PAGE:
The district also will provide masks for every student and teacher, require daily temperature checks and hire 400 additional janitors to ensure that buildings are thoroughly cleaned.

These are precisely the kind of safety measures, we should note, that most teachers who responded to a recent CTU survey said they wanted to see before returning to school.

In giving the plan the green light, the city’s top public health expert, Alison Arwady, made it clear she’s prepared to tell the city to put on the brakes if necessary. She also warned that the spread of COVID-19 is “inevitable.”

“If one month, two months, six months from now, our local data worsens to a point where we cannot support in-classroom learning, we won’t hesitate to make that tough recommendation,” Arwady said Friday.

The value of in-school education goes beyond text books. Schools bring caring adults into the lives of children, Arwady said. They provide meals and a chance to learn social and emotional skills that are “not easily replicated online.”

Full remote learning, as the CTU proposes, would deprive children of these educational and social benefits. And as a recent National Academies of Science, Engineering and Medicine report makes clear, remote learning has been a bust for younger students.

“Young children in particular will be impacted by not having in-person learning and may suffer long-term academic consequences if they fall behind as a result,” the Academies wrote. “In grades K-3, children are still developing the skills to regulate their own behavior, emotions, and attention, and therefore struggle with distance learning,”

Here in Chicago, the district’s own data has revealed the failures of remote learning. Forty percent of students last spring logged on fewer than three days a week to the digital learning platform; 24% didn’t log on at all. And first- and second-graders were among those least likely to log on consistently.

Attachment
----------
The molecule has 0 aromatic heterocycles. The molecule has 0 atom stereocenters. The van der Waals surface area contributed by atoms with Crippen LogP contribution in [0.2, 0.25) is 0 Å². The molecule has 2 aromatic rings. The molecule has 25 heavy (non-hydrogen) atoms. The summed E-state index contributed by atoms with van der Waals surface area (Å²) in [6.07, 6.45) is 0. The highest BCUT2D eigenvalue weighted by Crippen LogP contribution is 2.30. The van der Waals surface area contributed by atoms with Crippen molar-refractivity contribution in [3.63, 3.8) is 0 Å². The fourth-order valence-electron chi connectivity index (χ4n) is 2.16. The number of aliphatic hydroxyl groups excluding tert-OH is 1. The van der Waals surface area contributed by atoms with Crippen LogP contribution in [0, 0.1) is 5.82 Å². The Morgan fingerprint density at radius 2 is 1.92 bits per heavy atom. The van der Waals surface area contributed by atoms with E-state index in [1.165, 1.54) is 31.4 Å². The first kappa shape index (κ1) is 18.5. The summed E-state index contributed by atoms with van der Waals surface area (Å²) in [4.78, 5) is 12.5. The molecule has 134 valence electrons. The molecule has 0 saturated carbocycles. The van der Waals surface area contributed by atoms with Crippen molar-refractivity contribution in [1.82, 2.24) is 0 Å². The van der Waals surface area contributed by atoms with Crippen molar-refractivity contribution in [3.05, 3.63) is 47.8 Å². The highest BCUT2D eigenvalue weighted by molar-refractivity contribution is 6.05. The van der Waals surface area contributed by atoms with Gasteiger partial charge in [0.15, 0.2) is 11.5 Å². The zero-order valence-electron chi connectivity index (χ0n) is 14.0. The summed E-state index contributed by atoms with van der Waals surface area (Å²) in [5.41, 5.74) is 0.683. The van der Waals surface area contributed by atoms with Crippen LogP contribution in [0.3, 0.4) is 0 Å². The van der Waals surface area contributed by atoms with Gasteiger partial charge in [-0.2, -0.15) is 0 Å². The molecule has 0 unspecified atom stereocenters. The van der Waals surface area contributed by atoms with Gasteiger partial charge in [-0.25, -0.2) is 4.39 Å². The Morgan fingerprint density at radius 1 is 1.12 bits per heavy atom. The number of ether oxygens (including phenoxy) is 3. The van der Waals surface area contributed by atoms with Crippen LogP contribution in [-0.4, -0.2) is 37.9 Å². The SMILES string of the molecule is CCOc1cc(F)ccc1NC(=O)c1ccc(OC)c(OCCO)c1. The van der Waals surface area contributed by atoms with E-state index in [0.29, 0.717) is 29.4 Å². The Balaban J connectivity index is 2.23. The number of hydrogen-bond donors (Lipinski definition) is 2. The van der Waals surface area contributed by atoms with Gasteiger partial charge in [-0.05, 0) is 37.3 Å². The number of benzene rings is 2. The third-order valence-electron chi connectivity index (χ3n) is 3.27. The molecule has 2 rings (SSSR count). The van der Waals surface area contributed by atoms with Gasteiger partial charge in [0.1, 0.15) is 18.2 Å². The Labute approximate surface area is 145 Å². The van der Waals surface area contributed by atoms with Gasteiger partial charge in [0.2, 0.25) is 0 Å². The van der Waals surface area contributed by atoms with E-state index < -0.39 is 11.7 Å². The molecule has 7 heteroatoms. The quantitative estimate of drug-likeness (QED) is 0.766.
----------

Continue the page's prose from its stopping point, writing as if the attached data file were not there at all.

Chicago should be encouraged by the experiences of other countries, where schools have reopened without large new outbreaks of COVID-19. In Finland, for instance, researchers found no evidence of the coronavirus spreading among children under age 16 when schools reopened in May after shutting down in March.

The caveat, of course, is that these other countries, in Europe and Asia, have done a better job of containing the virus to begin with.

All the more reason, then, for Chicagoans to redouble their efforts against COVID-19.

Wear the mask. Wash your hands. Skip the party, even if you haven’t seen your friends for months.

Until there’s a vaccine, there will never be a zero risk of contracting COVID-19 — at school or anywhere else. And while studies strongly suggest that young children are more resistant to the disease than adults, the science is new and inconclusive.

It’s on all of us to minimize the risk. For our kids’ sake and our own.